Enhancing Intelligent Tutoring Systems with the Agent Paradigm

Enhancing Intelligent Tutoring Systems with the Agent Paradigm

Xin Bai (City University of New York, USA) and John B. Black (Columbia University, USA)
DOI: 10.4018/978-1-60960-195-9.ch208
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Abstract

A cognitive framework called REflective Agent Learning environment (REAL) is developed in this study. REAL is a reusable framework that allows researchers to develop a simulation-based learning environment where users can learn through passing their thoughts to some computer-based agents and observe how the agents embodying their knowledge behave as the result of their instruction. Our research benefits from the research in Intelligent Tutoring Systems, game based learning systems, and agent technologies, stressing reflection as part of the thinking processes. It focuses on the design of the framework and the testing of its usability. The external evaluation of specific implementations serves as the guidance for the future design of the REAL applications. We hope, by grounding themselves in the needs of local practice, the REAL applications can give us opportunities to understand how theoretical claims about teaching and learning can be effectively transformed into meaningful learning.
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Introduction

Using computers to provide personalized instruction as an alternative to human tutors has drawn the attention of researchers in the fields of education, psychology, computer science, and cognitive science. Thanks to their cooperative efforts, we have Intelligent Tutoring Systems (ITSs), or Intelligent Computer-Assisted Instruction (ICAI), embodying the computer-as-tutor paradigm. In this sense, ITSs/ICAI can be considered as Pedagogical Agents, which have a set of normative teaching goals and plans for achieving these goals (e.g., teaching strategies), and associated resources in the learning environment (Thalmann, 1997). The agent paradigm now allows researchers to collaborate effectively in an effort to develop other efficient user-centered learning environments. Examples include the computer as a collaborator (Blandford, 1994; Dillenbourg & Self, 1992), the computer as a learning companion (Chan & Baskin, 1990), and the computer as a teachable agent (Biswas, 2005), to name a few.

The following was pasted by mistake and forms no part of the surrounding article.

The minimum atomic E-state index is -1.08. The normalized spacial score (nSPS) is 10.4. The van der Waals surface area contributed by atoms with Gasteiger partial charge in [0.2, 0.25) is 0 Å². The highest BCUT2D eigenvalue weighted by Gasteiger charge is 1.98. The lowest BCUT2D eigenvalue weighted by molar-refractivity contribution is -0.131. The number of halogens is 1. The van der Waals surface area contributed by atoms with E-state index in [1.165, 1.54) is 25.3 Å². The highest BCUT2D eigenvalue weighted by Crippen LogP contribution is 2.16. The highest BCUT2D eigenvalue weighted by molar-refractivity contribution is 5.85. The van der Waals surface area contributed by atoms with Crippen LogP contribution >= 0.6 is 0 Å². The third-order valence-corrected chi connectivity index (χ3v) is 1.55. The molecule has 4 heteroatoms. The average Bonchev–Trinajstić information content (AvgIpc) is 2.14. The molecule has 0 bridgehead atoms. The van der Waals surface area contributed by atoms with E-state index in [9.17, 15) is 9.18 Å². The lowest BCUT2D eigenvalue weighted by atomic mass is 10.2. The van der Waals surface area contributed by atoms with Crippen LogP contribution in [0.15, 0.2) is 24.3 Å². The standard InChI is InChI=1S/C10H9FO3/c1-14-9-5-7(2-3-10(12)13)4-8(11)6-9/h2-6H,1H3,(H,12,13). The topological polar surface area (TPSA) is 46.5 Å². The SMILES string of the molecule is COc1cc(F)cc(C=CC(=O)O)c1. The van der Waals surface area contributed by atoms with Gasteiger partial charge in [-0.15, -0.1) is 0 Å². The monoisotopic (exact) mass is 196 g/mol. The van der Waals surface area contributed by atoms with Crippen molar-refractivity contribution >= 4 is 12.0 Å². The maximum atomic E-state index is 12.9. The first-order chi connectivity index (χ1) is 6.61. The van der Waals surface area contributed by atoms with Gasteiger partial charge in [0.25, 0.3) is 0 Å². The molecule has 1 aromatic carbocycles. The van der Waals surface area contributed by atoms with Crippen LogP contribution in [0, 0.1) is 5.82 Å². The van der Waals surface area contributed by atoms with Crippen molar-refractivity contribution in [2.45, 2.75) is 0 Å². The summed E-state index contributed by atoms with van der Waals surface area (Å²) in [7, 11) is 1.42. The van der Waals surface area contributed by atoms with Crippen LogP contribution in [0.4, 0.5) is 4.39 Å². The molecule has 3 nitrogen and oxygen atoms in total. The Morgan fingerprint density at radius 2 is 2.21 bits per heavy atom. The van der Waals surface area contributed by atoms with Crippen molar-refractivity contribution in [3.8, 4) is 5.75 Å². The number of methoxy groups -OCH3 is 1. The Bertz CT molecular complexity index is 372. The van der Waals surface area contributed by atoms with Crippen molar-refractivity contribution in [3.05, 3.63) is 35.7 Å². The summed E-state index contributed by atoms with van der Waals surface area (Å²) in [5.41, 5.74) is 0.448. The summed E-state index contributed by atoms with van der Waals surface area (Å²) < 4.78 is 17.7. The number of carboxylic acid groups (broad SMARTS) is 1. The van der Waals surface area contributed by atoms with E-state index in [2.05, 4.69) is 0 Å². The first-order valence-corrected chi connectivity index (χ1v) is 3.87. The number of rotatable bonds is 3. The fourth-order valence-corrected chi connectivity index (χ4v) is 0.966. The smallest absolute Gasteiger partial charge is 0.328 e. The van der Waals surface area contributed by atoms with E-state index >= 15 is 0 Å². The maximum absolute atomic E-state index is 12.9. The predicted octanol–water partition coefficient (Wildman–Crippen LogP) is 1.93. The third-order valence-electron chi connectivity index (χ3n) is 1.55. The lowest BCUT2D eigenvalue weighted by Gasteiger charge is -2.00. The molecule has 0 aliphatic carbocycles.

However, the design and development of computer-based instruction systems are costly (Murray, 1999; Anderson, 1993). Adaptive and broadly applicable cognitive tools are needed to reduce the development cycle time and the level of the required expertise. This will allow for computer-based intelligent tutoring systems to become affordable learning environments in traditional classroom settings.

The primary goal of this research is to design and prototype an intelligent reflective agent situated in an educational gaming environment based upon a cognitive framework, called REAL (REflective Agent Learning Environment). Attempts were made to encourage reflective thinking through having users explicitly externalize their internal knowledge representations by instructing the agent, which, ideally, generates a sequence of behaviors analogous to those generated by the users’ imaginary worlds. It is our hope that when users begin to recognize relationships between their prior knowledge and the newly presented meanings, learning occurs, thus making the new information accessible as part of the learners’ active reservoirs of knowledge. The tangible results of this research are some prototypes of the REAL applications.

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